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Day 4: Saturday May 28, 2016

 

I love the ambiance of a wind-still foggy morning on Pierce Pond!

I love the ambiance of a wind-still foggy morning on Pierce Pond!

 

Now that is one fat native wild brookie!

Now that is one fat native wild brookie!

Today is our last day at the Cobb’s camping site on the Upper Pond island before we move our operations to one of the cabins at Cobb’s Camp in Lower Pond. I once again crawl out of my sleeping bag at 4:30 am for my morning troll. It rained heavily last night but now it is wind still and the whole lake is covered by a heavy blanket of fog, which is very much to my liking! I’m fishing alone since Salvy needs to catch up on his sleep. I’m using my usual technique of two Mooselook Wobbler spoons on a down rigger, and two streamer flies on my lead core line fished 10 to 15 ft down. I’m on the water for no more than 15 minutes when my downrigger rod starts shaking. I put down my lead core line which I’m holding in my hands and quickly remove the downrigger rod from the rod holder to unclip the line and set the hook. Shoot, I’m pulling water… I bring in the spoons, cast them out, and start futsing with the downrigger clip when my lead core line suddenly begins shaking violently. Holy mackerel! It looks like the fish which missed hooking itself on the spoon subsequently bit one of the streamer flies when they both passed it by 30 seconds later! And this fish ain’t no minnow either!! I get several powerful runs but no acrobatics. It must be a large brook trout, which it is! The fish measures a relatively short 18.5” but has a hefty girth of 11.5” and weighs in at around 3.3 pounds! It gets carefully measured, photographed and released to grow bigger and be caught again at some future date. Now here’s a fish to brag about around the breakfast table! But I’m not done yet for this morning. Twenty minutes later, I hook but miss a 16” landlocked salmon on one of my streamer flies, and 30 minutes after that I land the smallest salmon (8”) I’ve ever caught on Pierce Pond over the last 15 years. It fell for the Grey Ghost. I’m experiencing a magic morning: the fish are active, the fog is slowly burning off by the rising sun, the water surface is calm, and I’m engaged in my favorite activity. It doesn’t get much better than this…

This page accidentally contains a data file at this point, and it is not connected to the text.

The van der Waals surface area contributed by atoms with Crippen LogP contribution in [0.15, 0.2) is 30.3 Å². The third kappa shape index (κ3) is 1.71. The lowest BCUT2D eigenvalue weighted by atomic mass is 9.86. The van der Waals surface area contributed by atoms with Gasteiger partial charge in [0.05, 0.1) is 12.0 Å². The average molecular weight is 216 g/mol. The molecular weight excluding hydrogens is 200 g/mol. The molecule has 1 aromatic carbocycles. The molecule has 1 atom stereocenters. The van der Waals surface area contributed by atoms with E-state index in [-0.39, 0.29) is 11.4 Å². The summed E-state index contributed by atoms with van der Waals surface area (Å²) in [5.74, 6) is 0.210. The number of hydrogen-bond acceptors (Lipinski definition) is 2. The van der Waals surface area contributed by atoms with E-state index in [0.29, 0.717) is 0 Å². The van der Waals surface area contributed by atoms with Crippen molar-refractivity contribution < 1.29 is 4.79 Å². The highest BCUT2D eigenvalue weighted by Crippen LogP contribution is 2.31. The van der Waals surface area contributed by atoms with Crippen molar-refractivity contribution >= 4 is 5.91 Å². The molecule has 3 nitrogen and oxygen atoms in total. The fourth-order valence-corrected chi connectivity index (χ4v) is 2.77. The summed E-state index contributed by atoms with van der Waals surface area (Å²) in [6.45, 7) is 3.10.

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Brook trout and landlocked Atlantic salmon fishing on Pierce Pond, Pierce Pond Township, Maine (May 26, 2016)

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Day 2: Thursday May 26, 2016

 

Good morning, Pierce Pond!

Good morning, Pierce Pond!

I drag myself out of my sleeping bag at 4:30 am for early-morning trolling. I like fishing at the crack of dawn because the bite can be quite good before the sun rises and drives the fish deeper. The weather is beautiful, with light wind, temps in the mid 50’s and full visibility. Regardless, I’m dressed like I’m going ice fishing. I know from experience that I feel cold this early in the day because I’m still half asleep, move little, and haven’t had breakfast or a hot beverage. All my efforts are for naught though because I do not get a single hit in the next two hours, either on the streamer flies or the Mooselook Wobbler spoons. Regardless, I deeply enjoy my “alone” time and like the experience of seeing a new day emerge from the night. I return to camp by 7 am. Joel and I prepare breakfast, which for me consists of a healthy portion of pancakes, scrambled eggs, and pork patties, washed down by two cups of hot tea. I’m fully awake now!